For music lovers, there will a visit by the Berlin Philharmonic with Sir Simon Rattle, Benjamin Britten’s War Requiem in the Anglican Cathedral and much more at the Phil.

There will be a south Asian arts festival, an Irish Festival, Brouhaha, Latin American music, the Hope Street Festival and a school’s Shakespeare Festival. Plus fireworks, the Beatles, parties and festivities of many kinds.

This is a large and varied programme with something for all tastes. Local supporters of classic culture will hope classic cultural events will be marketed to people of similar mind nationally and internationally uncluttered by other types of festivities which, whatever their merits, might turn off traditional lovers of history and the arts. Much of Liverpool’s case for becoming European Capital of Culture lies with its outstanding architecture, wonderful galleries and performances of classical music.  These are the attributes which will keep people coming to the city after the celebrations of 2008 are over.

New standard work on Liverpool’s history published

Liverpool 800 Culture, Character and History edited by John Belchem was published last month in celebration of the city’s 800th anniversary next year. This book, of 500 pages and including over 300 photographs, was sponsored by the City Council and the University and drew on many resources including those of the Liverpool Record Office. It has chapters by various authors, on “Celebrating Liverpool”, “Small beginnings: Liverpool 1207-1680”, “Civic Liverpool:1680-1889”, “Living in Liverpool; The Modern City”, “Maritime Liverpool”, “Cosmopolitan Liverpool” and “City of Change and Challenge: Liverpool since 1945”.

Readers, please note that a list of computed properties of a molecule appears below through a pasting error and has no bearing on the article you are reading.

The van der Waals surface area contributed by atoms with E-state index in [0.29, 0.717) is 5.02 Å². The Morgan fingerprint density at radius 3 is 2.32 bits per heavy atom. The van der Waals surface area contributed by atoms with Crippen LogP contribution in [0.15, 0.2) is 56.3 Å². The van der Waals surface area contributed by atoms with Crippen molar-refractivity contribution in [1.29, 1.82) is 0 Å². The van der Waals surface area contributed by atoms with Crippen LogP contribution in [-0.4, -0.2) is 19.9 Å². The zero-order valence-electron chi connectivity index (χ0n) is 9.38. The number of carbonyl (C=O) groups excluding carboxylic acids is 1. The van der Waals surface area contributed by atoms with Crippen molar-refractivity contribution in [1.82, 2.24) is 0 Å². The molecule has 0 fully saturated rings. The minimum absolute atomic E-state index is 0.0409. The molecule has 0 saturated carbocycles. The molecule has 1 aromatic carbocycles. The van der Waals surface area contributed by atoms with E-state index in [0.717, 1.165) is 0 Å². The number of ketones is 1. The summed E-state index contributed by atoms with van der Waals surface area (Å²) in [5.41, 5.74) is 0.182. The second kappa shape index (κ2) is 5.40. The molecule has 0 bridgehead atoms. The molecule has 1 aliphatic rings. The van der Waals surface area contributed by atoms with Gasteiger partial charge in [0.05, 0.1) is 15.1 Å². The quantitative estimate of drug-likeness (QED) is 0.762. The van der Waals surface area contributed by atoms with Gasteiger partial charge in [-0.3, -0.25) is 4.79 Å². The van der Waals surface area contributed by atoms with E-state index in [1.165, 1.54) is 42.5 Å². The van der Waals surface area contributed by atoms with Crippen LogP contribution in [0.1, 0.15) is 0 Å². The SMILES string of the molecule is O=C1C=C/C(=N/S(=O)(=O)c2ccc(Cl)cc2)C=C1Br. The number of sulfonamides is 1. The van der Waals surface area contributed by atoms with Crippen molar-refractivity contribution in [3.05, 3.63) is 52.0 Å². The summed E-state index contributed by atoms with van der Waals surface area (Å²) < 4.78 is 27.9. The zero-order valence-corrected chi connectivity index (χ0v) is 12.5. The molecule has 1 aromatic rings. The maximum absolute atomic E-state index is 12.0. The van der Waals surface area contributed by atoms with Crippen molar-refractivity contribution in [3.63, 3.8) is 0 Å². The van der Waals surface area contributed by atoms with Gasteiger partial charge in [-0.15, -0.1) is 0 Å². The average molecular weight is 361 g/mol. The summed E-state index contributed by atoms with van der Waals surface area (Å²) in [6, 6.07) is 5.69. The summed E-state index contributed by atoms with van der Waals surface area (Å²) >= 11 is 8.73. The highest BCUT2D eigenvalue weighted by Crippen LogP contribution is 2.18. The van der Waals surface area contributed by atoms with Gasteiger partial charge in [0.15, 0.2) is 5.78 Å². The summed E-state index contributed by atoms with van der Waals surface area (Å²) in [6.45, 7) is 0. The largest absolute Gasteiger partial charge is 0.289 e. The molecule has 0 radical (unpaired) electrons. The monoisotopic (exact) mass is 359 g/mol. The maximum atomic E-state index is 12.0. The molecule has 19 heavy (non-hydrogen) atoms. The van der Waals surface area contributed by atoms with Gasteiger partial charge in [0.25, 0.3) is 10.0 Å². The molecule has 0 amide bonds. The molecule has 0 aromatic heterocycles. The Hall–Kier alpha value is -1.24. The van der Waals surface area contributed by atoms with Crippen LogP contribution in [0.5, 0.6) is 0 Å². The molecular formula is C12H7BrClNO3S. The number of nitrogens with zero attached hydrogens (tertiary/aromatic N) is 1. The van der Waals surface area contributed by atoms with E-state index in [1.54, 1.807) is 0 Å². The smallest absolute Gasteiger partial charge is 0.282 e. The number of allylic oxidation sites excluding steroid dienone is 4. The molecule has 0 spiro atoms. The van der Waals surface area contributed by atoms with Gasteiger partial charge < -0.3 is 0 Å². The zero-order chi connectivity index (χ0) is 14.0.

Group’s New Web sites

Following Rob Ainsworth`s recent request to Liverpool and Merseyside groups and societies asking if they would like assistance creating a web site, two groups have taken up the offer and created their own web sites.   The groups are:

Walton On The Hill  http://waltononthehill.tripod.com/ created by Jim Bonney

Old Christ Church Waterloo http://oldchristchurch.tripod.com/index.html. the work of John Bramham   Although these web sites are still under construction please give them a visit.

New appointments